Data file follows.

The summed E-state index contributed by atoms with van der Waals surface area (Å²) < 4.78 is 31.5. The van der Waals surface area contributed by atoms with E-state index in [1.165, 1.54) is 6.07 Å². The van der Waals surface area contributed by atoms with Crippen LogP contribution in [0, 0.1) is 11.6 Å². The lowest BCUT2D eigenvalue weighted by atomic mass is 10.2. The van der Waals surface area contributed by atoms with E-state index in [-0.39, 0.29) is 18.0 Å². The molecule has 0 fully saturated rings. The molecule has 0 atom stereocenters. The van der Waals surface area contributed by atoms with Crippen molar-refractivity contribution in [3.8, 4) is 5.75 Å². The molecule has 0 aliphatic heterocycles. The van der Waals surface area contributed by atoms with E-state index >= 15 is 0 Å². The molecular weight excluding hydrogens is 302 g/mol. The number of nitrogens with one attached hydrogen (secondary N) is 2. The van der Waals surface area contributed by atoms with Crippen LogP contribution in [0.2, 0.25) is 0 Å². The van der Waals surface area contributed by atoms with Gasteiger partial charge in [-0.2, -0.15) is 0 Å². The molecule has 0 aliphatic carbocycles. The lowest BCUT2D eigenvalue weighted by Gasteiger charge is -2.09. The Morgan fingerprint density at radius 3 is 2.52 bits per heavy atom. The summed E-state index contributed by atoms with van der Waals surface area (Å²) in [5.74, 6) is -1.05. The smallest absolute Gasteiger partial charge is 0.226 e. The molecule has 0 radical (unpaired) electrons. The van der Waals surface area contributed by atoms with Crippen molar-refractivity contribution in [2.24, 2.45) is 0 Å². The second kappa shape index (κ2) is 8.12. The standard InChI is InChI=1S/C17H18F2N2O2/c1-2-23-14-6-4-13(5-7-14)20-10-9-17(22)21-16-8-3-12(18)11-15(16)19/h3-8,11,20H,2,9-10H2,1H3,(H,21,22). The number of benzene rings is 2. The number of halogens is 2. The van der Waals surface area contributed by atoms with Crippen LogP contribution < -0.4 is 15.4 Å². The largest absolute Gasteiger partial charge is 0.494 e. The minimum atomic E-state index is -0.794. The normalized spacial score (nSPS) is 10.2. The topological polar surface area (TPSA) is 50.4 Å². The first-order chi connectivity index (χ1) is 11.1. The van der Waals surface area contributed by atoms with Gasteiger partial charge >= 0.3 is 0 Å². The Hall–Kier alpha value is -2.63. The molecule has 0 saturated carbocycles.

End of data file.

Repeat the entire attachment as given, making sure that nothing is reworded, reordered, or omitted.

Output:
The summed E-state index contributed by atoms with van der Waals surface area (Å²) < 4.78 is 31.5. The van der Waals surface area contributed by atoms with E-state index in [1.165, 1.54) is 6.07 Å². The van der Waals surface area contributed by atoms with Crippen LogP contribution in [0, 0.1) is 11.6 Å². The lowest BCUT2D eigenvalue weighted by atomic mass is 10.2. The van der Waals surface area contributed by atoms with E-state index in [-0.39, 0.29) is 18.0 Å². The molecule has 0 fully saturated rings. The molecule has 0 atom stereocenters. The van der Waals surface area contributed by atoms with Crippen molar-refractivity contribution in [3.8, 4) is 5.75 Å². The molecule has 0 aliphatic heterocycles. The van der Waals surface area contributed by atoms with E-state index >= 15 is 0 Å². The molecular weight excluding hydrogens is 302 g/mol. The number of nitrogens with one attached hydrogen (secondary N) is 2. The van der Waals surface area contributed by atoms with Crippen LogP contribution in [0.2, 0.25) is 0 Å². The van der Waals surface area contributed by atoms with Gasteiger partial charge in [-0.2, -0.15) is 0 Å². The molecule has 0 aliphatic carbocycles. The lowest BCUT2D eigenvalue weighted by Gasteiger charge is -2.09. The Morgan fingerprint density at radius 3 is 2.52 bits per heavy atom. The summed E-state index contributed by atoms with van der Waals surface area (Å²) in [5.74, 6) is -1.05. The smallest absolute Gasteiger partial charge is 0.226 e. The molecule has 0 radical (unpaired) electrons. The van der Waals surface area contributed by atoms with Crippen molar-refractivity contribution in [2.24, 2.45) is 0 Å². The second kappa shape index (κ2) is 8.12. The standard InChI is InChI=1S/C17H18F2N2O2/c1-2-23-14-6-4-13(5-7-14)20-10-9-17(22)21-16-8-3-12(18)11-15(16)19/h3-8,11,20H,2,9-10H2,1H3,(H,21,22). The number of benzene rings is 2. The number of halogens is 2. The van der Waals surface area contributed by atoms with Crippen LogP contribution < -0.4 is 15.4 Å². The largest absolute Gasteiger partial charge is 0.494 e. The minimum atomic E-state index is -0.794. The normalized spacial score (nSPS) is 10.2. The topological polar surface area (TPSA) is 50.4 Å². The first-order chi connectivity index (χ1) is 11.1. The van der Waals surface area contributed by atoms with Gasteiger partial charge >= 0.3 is 0 Å². The Hall–Kier alpha value is -2.63. The molecule has 0 saturated carbocycles.